As nations scramble to vaccinate populations against COVID-19, one country has been ahead of the rest: Israel.
By late January, Israel had vaccinated more than 30% of its population – more than double or triple the rate of other high-income states like the U.S., the U.K., France and Germany. The vaccination program has been so successful, Israel is now opening it to 16- to 18-year-olds.
In contrast, Palestinians in the West Bank and Gaza Strip have seen very few among their population vaccinated. On Jan. 31, Israel announced a plan to transfer 5,000 doses to Palestinians to immunize front-line medical workers after weeks of global pressure, but no timeline on the delivery was given. That also still leaves the general Palestinian population without means to a vaccine.
This disparity has led to criticism from U.S. lawmakers that Israel is shirking its responsibility and a statement from the United Nations urging Israel to “help address the priority needs of Palestinians.” Doing so would be “in line with Israel’s obligations under the international law,” according to Tor Wennesland, the U.N. special coordinator for the Middle East peace process. Human rights groups like Amnesty International, Human Rights Watch and civil society organizations throughout Israel and Palestine have echoed those sentiments.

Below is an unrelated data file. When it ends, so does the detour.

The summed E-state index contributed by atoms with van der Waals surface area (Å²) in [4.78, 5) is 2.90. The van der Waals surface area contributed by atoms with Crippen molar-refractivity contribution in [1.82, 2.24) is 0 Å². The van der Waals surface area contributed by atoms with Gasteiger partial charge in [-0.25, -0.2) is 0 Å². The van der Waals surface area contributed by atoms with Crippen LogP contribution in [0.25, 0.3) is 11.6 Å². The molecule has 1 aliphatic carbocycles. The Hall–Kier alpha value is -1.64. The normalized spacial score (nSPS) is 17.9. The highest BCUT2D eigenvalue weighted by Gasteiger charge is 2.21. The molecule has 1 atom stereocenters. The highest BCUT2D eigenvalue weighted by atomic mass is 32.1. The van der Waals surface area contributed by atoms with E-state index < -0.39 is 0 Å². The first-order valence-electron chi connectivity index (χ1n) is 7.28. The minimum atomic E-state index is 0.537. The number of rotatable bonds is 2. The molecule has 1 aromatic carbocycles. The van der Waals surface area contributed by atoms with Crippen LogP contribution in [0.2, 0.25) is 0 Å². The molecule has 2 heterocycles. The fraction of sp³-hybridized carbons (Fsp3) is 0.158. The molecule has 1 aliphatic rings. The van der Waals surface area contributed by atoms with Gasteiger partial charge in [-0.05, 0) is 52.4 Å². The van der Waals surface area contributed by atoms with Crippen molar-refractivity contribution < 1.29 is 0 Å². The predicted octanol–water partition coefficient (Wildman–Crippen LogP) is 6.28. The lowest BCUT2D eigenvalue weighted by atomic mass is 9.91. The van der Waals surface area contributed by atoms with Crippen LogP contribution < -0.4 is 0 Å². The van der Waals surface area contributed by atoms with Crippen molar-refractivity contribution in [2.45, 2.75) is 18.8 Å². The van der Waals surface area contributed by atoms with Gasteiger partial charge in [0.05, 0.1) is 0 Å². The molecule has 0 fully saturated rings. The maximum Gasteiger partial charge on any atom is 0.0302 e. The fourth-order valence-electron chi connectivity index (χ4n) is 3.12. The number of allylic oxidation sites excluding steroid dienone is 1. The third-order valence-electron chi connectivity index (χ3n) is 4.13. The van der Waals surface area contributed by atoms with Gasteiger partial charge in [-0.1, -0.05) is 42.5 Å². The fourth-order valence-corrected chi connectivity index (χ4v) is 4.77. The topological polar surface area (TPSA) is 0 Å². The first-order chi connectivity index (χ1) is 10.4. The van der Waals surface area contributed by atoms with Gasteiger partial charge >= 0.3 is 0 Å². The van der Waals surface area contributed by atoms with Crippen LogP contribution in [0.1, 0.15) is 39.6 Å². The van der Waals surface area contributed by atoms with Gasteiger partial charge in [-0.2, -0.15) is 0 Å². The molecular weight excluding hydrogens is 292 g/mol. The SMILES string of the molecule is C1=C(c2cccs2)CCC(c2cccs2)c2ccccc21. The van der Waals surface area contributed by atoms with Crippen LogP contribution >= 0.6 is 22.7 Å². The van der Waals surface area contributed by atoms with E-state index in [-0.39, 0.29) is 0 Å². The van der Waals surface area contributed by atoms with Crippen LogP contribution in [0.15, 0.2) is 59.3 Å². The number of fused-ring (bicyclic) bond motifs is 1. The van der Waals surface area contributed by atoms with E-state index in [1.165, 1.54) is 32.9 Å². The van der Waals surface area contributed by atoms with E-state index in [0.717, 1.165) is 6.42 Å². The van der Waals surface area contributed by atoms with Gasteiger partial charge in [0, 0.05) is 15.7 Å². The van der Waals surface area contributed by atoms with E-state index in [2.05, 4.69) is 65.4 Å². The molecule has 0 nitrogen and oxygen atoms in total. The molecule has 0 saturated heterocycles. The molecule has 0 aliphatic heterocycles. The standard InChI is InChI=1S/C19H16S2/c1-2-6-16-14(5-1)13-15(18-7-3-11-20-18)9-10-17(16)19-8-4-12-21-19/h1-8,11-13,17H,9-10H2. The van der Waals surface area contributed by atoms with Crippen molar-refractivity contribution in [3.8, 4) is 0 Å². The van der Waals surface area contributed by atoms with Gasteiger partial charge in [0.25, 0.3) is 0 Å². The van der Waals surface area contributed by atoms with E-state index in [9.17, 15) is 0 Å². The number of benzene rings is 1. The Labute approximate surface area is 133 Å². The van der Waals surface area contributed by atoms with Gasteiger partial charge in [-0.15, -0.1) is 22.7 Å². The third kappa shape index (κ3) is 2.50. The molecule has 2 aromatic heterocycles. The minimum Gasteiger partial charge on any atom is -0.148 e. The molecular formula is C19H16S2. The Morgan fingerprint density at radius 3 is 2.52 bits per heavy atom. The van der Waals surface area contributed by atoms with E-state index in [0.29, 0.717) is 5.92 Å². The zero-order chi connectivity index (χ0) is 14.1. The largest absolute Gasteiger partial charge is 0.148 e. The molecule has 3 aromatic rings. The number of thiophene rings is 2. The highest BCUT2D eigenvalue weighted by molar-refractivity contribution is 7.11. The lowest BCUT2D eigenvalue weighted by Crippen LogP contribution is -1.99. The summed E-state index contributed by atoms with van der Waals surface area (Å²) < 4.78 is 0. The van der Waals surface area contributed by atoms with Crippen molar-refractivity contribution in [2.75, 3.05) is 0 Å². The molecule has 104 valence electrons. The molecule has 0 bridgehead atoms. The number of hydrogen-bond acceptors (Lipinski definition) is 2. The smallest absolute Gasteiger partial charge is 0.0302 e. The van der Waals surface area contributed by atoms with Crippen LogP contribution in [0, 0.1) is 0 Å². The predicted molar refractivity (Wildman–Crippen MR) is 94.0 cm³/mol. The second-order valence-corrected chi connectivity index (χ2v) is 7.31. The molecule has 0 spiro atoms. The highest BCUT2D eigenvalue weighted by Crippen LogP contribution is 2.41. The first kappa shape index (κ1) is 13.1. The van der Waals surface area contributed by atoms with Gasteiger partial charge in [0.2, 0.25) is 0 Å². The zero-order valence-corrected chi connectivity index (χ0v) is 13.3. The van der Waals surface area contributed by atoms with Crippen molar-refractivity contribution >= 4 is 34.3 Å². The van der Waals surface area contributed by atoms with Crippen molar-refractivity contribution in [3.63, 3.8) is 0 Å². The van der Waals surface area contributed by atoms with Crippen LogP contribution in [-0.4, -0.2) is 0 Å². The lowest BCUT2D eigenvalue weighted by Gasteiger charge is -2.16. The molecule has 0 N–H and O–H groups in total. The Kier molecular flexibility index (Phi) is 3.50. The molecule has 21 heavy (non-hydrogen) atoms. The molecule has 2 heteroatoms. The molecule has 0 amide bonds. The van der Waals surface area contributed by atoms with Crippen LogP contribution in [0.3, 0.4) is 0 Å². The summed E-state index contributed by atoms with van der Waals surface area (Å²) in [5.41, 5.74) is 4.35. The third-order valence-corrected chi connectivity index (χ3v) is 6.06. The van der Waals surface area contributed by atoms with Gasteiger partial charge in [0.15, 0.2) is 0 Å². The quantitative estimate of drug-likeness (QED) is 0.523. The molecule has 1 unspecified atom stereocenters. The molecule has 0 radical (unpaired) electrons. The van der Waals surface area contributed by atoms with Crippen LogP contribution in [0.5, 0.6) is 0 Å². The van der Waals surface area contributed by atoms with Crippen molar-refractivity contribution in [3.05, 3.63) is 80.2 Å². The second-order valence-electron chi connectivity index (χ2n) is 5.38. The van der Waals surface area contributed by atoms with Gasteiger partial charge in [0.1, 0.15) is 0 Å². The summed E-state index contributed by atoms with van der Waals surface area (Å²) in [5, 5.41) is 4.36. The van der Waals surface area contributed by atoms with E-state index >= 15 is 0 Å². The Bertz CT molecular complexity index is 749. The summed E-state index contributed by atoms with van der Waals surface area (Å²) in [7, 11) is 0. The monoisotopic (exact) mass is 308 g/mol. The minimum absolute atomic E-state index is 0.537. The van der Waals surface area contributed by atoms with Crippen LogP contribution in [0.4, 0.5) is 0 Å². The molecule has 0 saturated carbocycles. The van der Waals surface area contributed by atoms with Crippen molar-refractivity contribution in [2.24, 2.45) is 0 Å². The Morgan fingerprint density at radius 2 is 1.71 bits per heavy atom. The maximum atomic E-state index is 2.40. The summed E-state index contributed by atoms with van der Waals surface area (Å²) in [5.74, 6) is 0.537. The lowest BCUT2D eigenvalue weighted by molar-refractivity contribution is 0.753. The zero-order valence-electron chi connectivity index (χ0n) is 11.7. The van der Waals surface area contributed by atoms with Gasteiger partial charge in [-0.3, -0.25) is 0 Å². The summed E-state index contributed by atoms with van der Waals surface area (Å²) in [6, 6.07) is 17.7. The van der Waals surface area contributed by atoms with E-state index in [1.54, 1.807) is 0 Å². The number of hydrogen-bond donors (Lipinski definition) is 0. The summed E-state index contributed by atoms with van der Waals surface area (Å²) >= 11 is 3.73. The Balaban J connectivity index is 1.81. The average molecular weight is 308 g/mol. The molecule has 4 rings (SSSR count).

As a scholar of health management and policy who has worked in the occupied West Bank, I would argue that not only is Israel under legal and moral obligations to include Palestinians in the vaccine program, but it is also in its own self-interest.
Politics of the pandemic
Like many countries, Israel has faced rocketing infection rates – including the newer, more transmissible strains of the virus.
Prime Minister Benjamin Netanyahu promised to get Israelis above the age of 16 vaccinated by the end of March – which would come in time for Israel’s fourth election in just two years, and one in which Netanyahu is facing considerable pressure.